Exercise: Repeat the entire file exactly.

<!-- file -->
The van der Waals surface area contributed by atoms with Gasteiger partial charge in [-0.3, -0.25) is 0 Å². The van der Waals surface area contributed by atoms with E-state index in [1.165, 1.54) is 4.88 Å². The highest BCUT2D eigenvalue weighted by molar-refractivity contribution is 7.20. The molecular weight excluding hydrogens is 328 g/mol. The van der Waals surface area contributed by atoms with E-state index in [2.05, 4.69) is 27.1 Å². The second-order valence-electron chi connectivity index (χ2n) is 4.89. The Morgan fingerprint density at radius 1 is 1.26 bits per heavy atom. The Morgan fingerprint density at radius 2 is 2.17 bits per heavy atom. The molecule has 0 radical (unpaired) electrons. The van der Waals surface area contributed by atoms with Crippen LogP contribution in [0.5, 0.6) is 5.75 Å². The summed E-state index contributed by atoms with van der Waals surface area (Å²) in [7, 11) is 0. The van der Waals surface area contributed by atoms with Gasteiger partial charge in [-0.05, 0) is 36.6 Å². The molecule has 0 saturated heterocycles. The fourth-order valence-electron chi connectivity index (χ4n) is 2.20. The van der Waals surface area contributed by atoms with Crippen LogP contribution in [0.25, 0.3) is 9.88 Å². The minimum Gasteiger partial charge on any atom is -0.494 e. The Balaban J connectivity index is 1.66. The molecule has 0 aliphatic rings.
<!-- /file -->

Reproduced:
The van der Waals surface area contributed by atoms with Gasteiger partial charge in [-0.3, -0.25) is 0 Å². The van der Waals surface area contributed by atoms with E-state index in [1.165, 1.54) is 4.88 Å². The highest BCUT2D eigenvalue weighted by molar-refractivity contribution is 7.20. The molecular weight excluding hydrogens is 328 g/mol. The van der Waals surface area contributed by atoms with E-state index in [2.05, 4.69) is 27.1 Å². The second-order valence-electron chi connectivity index (χ2n) is 4.89. The Morgan fingerprint density at radius 1 is 1.26 bits per heavy atom. The Morgan fingerprint density at radius 2 is 2.17 bits per heavy atom. The molecule has 0 radical (unpaired) electrons. The van der Waals surface area contributed by atoms with Crippen LogP contribution in [0.5, 0.6) is 5.75 Å². The summed E-state index contributed by atoms with van der Waals surface area (Å²) in [7, 11) is 0. The van der Waals surface area contributed by atoms with Gasteiger partial charge in [-0.05, 0) is 36.6 Å². The molecule has 0 saturated heterocycles. The fourth-order valence-electron chi connectivity index (χ4n) is 2.20. The van der Waals surface area contributed by atoms with Crippen LogP contribution in [0.25, 0.3) is 9.88 Å². The minimum Gasteiger partial charge on any atom is -0.494 e. The Balaban J connectivity index is 1.66. The molecule has 0 aliphatic rings.